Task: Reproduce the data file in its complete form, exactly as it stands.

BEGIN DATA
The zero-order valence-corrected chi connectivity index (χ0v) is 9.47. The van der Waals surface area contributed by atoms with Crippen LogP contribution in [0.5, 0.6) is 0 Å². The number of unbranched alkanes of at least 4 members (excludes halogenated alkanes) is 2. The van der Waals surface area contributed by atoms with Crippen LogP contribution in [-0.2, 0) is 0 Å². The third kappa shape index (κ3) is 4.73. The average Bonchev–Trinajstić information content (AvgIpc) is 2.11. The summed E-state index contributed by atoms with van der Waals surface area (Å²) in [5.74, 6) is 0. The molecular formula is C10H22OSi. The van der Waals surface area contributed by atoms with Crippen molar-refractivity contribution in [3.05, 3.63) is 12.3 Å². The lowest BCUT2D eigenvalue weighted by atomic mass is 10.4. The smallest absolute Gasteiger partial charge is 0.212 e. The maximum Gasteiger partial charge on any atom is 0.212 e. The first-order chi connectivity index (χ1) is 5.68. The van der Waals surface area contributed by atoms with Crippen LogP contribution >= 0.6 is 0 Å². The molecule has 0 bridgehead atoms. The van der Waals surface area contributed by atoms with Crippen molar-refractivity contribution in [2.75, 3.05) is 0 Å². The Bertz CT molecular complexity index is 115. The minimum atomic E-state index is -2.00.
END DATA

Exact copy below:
The zero-order valence-corrected chi connectivity index (χ0v) is 9.47. The van der Waals surface area contributed by atoms with Crippen LogP contribution in [0.5, 0.6) is 0 Å². The number of unbranched alkanes of at least 4 members (excludes halogenated alkanes) is 2. The van der Waals surface area contributed by atoms with Crippen LogP contribution in [-0.2, 0) is 0 Å². The third kappa shape index (κ3) is 4.73. The average Bonchev–Trinajstić information content (AvgIpc) is 2.11. The summed E-state index contributed by atoms with van der Waals surface area (Å²) in [5.74, 6) is 0. The molecular formula is C10H22OSi. The van der Waals surface area contributed by atoms with Crippen molar-refractivity contribution in [3.05, 3.63) is 12.3 Å². The lowest BCUT2D eigenvalue weighted by atomic mass is 10.4. The smallest absolute Gasteiger partial charge is 0.212 e. The maximum Gasteiger partial charge on any atom is 0.212 e. The first-order chi connectivity index (χ1) is 5.68. The van der Waals surface area contributed by atoms with Crippen LogP contribution >= 0.6 is 0 Å². The molecule has 0 bridgehead atoms. The van der Waals surface area contributed by atoms with Crippen molar-refractivity contribution in [2.75, 3.05) is 0 Å². The Bertz CT molecular complexity index is 115. The minimum atomic E-state index is -2.00.